8. 8. Operations Research Results: Functionality and Sustainability % of CG meetings with at least 80% Volunteer attendance
    9. 9. Operations Research Results: Functionality and Sustainability % of HHs who received at least one visit by a CGV in the last month
    10. 10. Summary of Results 1. The Integrated Care Group model achieved at least the same improvements in key knowledge and practices as the traditional model 2. The Integrated Care Group model functions as well as the traditional model 3. The Integrated Care Group model is as sustainable as the traditional model  In at least the six month period following end of project support to CG activities, project staff still active in area supporting other (non-Care Group) project activities such as CCM  Post-project sustainability study required
    11. 11. Learning • CHWs are able to serve as Care Group Promoters through a modified model: • No more than 2 CGs per CHW • Monthly support (training) from health facility • Head nurses do not have time for Care Group / CHW supervision – delegate to a more junior nurse “focal point” • Integrated Model allows for community health data to be directly incorporated into Ministry HIS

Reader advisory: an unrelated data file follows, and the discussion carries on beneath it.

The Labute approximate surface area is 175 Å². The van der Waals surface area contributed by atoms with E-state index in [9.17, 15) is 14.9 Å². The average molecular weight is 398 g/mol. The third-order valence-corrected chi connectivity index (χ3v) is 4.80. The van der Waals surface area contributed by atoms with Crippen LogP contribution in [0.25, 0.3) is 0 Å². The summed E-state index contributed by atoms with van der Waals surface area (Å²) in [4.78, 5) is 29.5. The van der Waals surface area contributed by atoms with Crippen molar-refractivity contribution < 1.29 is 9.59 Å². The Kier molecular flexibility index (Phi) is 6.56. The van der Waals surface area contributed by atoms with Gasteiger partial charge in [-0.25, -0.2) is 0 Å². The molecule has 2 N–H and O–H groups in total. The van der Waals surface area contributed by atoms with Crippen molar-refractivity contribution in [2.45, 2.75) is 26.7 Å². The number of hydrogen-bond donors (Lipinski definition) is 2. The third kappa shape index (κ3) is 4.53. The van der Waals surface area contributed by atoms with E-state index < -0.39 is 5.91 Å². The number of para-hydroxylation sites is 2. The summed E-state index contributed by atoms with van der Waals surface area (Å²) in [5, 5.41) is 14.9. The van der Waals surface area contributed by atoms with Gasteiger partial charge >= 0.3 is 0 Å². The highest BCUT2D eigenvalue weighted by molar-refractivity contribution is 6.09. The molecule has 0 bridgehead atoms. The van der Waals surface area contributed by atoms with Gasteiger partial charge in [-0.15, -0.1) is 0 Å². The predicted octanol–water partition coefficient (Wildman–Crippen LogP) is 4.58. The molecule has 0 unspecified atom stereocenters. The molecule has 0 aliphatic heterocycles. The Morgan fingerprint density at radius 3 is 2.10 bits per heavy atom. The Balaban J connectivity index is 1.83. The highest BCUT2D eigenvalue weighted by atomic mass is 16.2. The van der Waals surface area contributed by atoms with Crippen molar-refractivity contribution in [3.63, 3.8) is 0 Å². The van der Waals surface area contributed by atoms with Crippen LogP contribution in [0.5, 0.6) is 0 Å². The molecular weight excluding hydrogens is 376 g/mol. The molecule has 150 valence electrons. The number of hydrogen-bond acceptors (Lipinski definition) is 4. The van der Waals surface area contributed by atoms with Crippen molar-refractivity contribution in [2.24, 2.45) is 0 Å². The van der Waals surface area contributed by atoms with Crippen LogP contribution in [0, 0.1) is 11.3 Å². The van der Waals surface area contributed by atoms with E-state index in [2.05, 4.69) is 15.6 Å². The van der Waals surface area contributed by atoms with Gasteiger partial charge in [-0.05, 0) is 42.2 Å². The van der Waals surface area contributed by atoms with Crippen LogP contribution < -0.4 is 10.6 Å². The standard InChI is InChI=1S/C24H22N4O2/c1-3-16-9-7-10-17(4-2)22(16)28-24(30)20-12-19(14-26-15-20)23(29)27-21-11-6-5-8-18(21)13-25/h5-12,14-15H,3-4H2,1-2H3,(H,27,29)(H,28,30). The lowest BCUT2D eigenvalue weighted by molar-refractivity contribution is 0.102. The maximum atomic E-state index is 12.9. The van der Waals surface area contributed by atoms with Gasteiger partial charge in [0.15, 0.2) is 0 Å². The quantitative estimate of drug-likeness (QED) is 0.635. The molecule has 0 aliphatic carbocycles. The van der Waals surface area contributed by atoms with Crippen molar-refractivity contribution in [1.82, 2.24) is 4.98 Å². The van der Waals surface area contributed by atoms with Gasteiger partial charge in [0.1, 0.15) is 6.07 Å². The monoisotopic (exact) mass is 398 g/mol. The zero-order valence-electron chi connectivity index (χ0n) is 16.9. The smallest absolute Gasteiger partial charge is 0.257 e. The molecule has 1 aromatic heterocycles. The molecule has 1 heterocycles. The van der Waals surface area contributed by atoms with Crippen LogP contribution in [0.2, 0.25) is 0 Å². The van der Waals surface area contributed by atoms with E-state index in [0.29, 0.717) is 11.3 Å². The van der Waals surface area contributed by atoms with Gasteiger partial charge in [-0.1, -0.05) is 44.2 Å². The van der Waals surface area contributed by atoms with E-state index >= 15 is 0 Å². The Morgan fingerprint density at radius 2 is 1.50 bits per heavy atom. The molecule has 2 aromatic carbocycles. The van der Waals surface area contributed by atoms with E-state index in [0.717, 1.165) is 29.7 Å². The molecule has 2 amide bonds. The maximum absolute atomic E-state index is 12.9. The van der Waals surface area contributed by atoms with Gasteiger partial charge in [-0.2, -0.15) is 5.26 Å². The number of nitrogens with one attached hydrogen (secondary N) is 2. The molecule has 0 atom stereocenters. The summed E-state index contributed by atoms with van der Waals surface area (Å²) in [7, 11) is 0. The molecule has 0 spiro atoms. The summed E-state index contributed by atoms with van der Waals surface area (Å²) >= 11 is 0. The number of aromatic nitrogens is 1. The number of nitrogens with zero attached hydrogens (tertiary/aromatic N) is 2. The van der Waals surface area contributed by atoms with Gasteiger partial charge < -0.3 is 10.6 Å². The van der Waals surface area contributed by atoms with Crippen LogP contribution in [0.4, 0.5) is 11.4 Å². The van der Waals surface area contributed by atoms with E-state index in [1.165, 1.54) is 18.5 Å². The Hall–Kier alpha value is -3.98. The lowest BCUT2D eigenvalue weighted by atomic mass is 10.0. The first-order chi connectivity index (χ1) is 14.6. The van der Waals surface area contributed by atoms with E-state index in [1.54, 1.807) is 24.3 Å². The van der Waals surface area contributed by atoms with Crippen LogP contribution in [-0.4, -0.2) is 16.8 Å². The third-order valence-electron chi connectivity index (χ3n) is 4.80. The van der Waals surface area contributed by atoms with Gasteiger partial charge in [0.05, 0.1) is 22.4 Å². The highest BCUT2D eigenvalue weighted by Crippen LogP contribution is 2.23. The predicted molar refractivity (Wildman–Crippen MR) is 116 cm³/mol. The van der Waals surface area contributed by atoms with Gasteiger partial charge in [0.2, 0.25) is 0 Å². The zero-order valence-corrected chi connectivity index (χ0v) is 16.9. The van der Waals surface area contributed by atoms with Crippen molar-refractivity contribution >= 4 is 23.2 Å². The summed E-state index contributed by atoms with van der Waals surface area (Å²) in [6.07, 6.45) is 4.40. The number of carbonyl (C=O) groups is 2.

12. 12. Policy Implications for Burundi MoH Ministry has demonstrated keen interest in model, with national applications for Community Health Strategy Key Questions to be Addressed to Inform Scale-up: •Who will initiate the approach? (Role of NGOs) •How will behavior change materials be re-produced? •How will quality control and supervision be provided? •What costs are involved and how will these be covered?